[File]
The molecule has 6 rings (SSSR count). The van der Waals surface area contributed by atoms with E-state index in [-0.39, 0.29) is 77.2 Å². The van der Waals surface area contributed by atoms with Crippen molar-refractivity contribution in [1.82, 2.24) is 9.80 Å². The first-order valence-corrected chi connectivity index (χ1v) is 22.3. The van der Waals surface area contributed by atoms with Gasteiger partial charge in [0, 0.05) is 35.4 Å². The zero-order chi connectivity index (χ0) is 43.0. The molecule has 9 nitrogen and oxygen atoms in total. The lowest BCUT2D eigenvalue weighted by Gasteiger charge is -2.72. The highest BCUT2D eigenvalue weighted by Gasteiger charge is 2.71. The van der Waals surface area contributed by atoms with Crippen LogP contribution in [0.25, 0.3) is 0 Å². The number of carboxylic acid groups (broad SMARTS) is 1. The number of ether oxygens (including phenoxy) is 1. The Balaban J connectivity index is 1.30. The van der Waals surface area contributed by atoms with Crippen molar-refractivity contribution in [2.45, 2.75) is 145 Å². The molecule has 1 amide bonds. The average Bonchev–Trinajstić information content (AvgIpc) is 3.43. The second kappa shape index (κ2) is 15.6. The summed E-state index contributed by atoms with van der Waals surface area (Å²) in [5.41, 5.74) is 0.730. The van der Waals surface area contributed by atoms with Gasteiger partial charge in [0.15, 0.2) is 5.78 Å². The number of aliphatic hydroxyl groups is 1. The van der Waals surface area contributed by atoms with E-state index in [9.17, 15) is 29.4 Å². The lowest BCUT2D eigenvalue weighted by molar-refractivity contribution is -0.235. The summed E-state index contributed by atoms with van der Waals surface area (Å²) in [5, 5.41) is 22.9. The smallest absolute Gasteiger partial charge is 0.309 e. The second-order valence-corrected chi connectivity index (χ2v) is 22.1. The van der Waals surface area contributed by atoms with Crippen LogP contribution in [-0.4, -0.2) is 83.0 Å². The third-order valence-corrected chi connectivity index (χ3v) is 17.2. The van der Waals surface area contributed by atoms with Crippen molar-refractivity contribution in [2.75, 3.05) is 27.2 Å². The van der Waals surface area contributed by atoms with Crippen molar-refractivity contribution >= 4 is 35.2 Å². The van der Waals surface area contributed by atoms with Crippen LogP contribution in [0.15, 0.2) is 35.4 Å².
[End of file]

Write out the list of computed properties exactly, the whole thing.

The molecule has 6 rings (SSSR count). The van der Waals surface area contributed by atoms with E-state index in [-0.39, 0.29) is 77.2 Å². The van der Waals surface area contributed by atoms with Crippen molar-refractivity contribution in [1.82, 2.24) is 9.80 Å². The first-order valence-corrected chi connectivity index (χ1v) is 22.3. The van der Waals surface area contributed by atoms with Gasteiger partial charge in [0, 0.05) is 35.4 Å². The zero-order chi connectivity index (χ0) is 43.0. The molecule has 9 nitrogen and oxygen atoms in total. The lowest BCUT2D eigenvalue weighted by Gasteiger charge is -2.72. The highest BCUT2D eigenvalue weighted by Gasteiger charge is 2.71. The van der Waals surface area contributed by atoms with Crippen LogP contribution in [0.25, 0.3) is 0 Å². The number of carboxylic acid groups (broad SMARTS) is 1. The number of ether oxygens (including phenoxy) is 1. The Balaban J connectivity index is 1.30. The van der Waals surface area contributed by atoms with Crippen molar-refractivity contribution in [2.45, 2.75) is 145 Å². The molecule has 1 amide bonds. The average Bonchev–Trinajstić information content (AvgIpc) is 3.43. The second kappa shape index (κ2) is 15.6. The summed E-state index contributed by atoms with van der Waals surface area (Å²) in [5.41, 5.74) is 0.730. The van der Waals surface area contributed by atoms with Gasteiger partial charge in [0.15, 0.2) is 5.78 Å². The number of aliphatic hydroxyl groups is 1. The van der Waals surface area contributed by atoms with E-state index in [9.17, 15) is 29.4 Å². The lowest BCUT2D eigenvalue weighted by molar-refractivity contribution is -0.235. The summed E-state index contributed by atoms with van der Waals surface area (Å²) in [5, 5.41) is 22.9. The smallest absolute Gasteiger partial charge is 0.309 e. The second-order valence-corrected chi connectivity index (χ2v) is 22.1. The van der Waals surface area contributed by atoms with Crippen LogP contribution in [-0.4, -0.2) is 83.0 Å². The third-order valence-corrected chi connectivity index (χ3v) is 17.2. The van der Waals surface area contributed by atoms with Crippen molar-refractivity contribution in [2.75, 3.05) is 27.2 Å². The van der Waals surface area contributed by atoms with Crippen molar-refractivity contribution >= 4 is 35.2 Å². The van der Waals surface area contributed by atoms with Crippen LogP contribution in [0.15, 0.2) is 35.4 Å².